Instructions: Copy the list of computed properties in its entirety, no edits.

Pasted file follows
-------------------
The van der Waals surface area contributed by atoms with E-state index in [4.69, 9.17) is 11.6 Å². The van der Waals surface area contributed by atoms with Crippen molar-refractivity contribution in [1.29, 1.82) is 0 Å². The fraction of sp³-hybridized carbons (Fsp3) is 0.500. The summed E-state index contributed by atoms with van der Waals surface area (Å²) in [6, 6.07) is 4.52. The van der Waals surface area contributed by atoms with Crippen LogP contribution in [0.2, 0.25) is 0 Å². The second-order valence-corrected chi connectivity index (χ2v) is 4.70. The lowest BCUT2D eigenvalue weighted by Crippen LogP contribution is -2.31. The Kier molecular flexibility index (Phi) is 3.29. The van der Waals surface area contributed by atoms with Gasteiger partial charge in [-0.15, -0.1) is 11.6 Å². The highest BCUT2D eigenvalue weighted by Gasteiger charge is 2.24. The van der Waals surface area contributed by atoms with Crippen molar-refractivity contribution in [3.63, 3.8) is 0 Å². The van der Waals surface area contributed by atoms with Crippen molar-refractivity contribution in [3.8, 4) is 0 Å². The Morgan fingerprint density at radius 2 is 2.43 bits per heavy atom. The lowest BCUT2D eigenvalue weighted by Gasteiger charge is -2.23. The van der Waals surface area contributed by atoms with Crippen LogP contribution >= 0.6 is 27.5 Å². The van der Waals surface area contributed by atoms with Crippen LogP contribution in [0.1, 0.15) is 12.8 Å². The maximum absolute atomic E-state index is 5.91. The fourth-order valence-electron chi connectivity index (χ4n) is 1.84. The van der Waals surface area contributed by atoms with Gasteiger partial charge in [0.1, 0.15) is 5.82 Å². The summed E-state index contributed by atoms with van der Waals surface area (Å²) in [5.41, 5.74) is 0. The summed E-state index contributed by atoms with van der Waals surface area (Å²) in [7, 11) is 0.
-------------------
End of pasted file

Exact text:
The van der Waals surface area contributed by atoms with E-state index in [4.69, 9.17) is 11.6 Å². The van der Waals surface area contributed by atoms with Crippen molar-refractivity contribution in [1.29, 1.82) is 0 Å². The fraction of sp³-hybridized carbons (Fsp3) is 0.500. The summed E-state index contributed by atoms with van der Waals surface area (Å²) in [6, 6.07) is 4.52. The van der Waals surface area contributed by atoms with Crippen LogP contribution in [0.2, 0.25) is 0 Å². The second-order valence-corrected chi connectivity index (χ2v) is 4.70. The lowest BCUT2D eigenvalue weighted by Crippen LogP contribution is -2.31. The Kier molecular flexibility index (Phi) is 3.29. The van der Waals surface area contributed by atoms with Gasteiger partial charge in [-0.15, -0.1) is 11.6 Å². The highest BCUT2D eigenvalue weighted by Gasteiger charge is 2.24. The van der Waals surface area contributed by atoms with Crippen molar-refractivity contribution in [3.63, 3.8) is 0 Å². The van der Waals surface area contributed by atoms with Crippen molar-refractivity contribution in [3.8, 4) is 0 Å². The Morgan fingerprint density at radius 2 is 2.43 bits per heavy atom. The lowest BCUT2D eigenvalue weighted by Gasteiger charge is -2.23. The van der Waals surface area contributed by atoms with Crippen LogP contribution >= 0.6 is 27.5 Å². The van der Waals surface area contributed by atoms with Crippen LogP contribution in [0.1, 0.15) is 12.8 Å². The maximum absolute atomic E-state index is 5.91. The fourth-order valence-electron chi connectivity index (χ4n) is 1.84. The van der Waals surface area contributed by atoms with Gasteiger partial charge in [0.1, 0.15) is 5.82 Å². The summed E-state index contributed by atoms with van der Waals surface area (Å²) in [5.41, 5.74) is 0. The summed E-state index contributed by atoms with van der Waals surface area (Å²) in [7, 11) is 0.